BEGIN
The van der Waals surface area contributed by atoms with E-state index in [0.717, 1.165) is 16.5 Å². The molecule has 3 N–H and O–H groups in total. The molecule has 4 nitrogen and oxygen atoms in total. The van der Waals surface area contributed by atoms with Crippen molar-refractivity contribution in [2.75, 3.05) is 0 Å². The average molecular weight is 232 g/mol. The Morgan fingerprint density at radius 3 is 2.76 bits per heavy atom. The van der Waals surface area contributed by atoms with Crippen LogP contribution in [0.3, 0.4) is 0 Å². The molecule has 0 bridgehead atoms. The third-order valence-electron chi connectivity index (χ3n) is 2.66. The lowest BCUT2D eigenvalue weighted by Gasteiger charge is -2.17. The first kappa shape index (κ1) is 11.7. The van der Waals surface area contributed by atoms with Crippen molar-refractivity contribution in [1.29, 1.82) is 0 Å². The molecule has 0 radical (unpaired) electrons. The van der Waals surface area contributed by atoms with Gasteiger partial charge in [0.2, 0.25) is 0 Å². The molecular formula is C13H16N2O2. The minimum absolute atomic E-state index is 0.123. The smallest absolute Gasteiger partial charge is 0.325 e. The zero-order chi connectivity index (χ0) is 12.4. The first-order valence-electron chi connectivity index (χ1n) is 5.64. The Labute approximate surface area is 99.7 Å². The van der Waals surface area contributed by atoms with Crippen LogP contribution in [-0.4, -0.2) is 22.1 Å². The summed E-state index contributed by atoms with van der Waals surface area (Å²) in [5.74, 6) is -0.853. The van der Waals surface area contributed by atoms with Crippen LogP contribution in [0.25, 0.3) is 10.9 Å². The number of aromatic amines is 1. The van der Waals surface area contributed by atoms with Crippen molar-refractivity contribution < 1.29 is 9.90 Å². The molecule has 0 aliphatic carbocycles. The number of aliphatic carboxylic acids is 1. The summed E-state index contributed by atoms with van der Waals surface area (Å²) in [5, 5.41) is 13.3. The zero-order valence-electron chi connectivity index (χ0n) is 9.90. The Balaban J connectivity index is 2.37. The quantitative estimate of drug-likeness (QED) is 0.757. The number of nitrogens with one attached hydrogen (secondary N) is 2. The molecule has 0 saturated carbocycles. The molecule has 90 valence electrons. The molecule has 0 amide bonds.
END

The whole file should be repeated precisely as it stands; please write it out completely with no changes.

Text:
The van der Waals surface area contributed by atoms with E-state index in [0.717, 1.165) is 16.5 Å². The molecule has 3 N–H and O–H groups in total. The molecule has 4 nitrogen and oxygen atoms in total. The van der Waals surface area contributed by atoms with Crippen molar-refractivity contribution in [2.75, 3.05) is 0 Å². The average molecular weight is 232 g/mol. The Morgan fingerprint density at radius 3 is 2.76 bits per heavy atom. The van der Waals surface area contributed by atoms with Crippen LogP contribution in [0.3, 0.4) is 0 Å². The molecule has 0 bridgehead atoms. The third-order valence-electron chi connectivity index (χ3n) is 2.66. The lowest BCUT2D eigenvalue weighted by Gasteiger charge is -2.17. The first kappa shape index (κ1) is 11.7. The van der Waals surface area contributed by atoms with Crippen molar-refractivity contribution in [1.29, 1.82) is 0 Å². The molecule has 0 radical (unpaired) electrons. The van der Waals surface area contributed by atoms with Gasteiger partial charge in [0.2, 0.25) is 0 Å². The molecular formula is C13H16N2O2. The minimum absolute atomic E-state index is 0.123. The smallest absolute Gasteiger partial charge is 0.325 e. The zero-order chi connectivity index (χ0) is 12.4. The first-order valence-electron chi connectivity index (χ1n) is 5.64. The Labute approximate surface area is 99.7 Å². The van der Waals surface area contributed by atoms with Crippen LogP contribution in [-0.4, -0.2) is 22.1 Å². The summed E-state index contributed by atoms with van der Waals surface area (Å²) in [5.74, 6) is -0.853. The van der Waals surface area contributed by atoms with Crippen LogP contribution in [0.25, 0.3) is 10.9 Å². The number of aromatic amines is 1. The van der Waals surface area contributed by atoms with Crippen molar-refractivity contribution < 1.29 is 9.90 Å². The molecule has 0 aliphatic carbocycles. The number of aliphatic carboxylic acids is 1. The summed E-state index contributed by atoms with van der Waals surface area (Å²) in [5, 5.41) is 13.3. The zero-order valence-electron chi connectivity index (χ0n) is 9.90. The Balaban J connectivity index is 2.37. The quantitative estimate of drug-likeness (QED) is 0.757. The number of nitrogens with one attached hydrogen (secondary N) is 2. The molecule has 0 saturated carbocycles. The molecule has 90 valence electrons. The molecule has 0 amide bonds.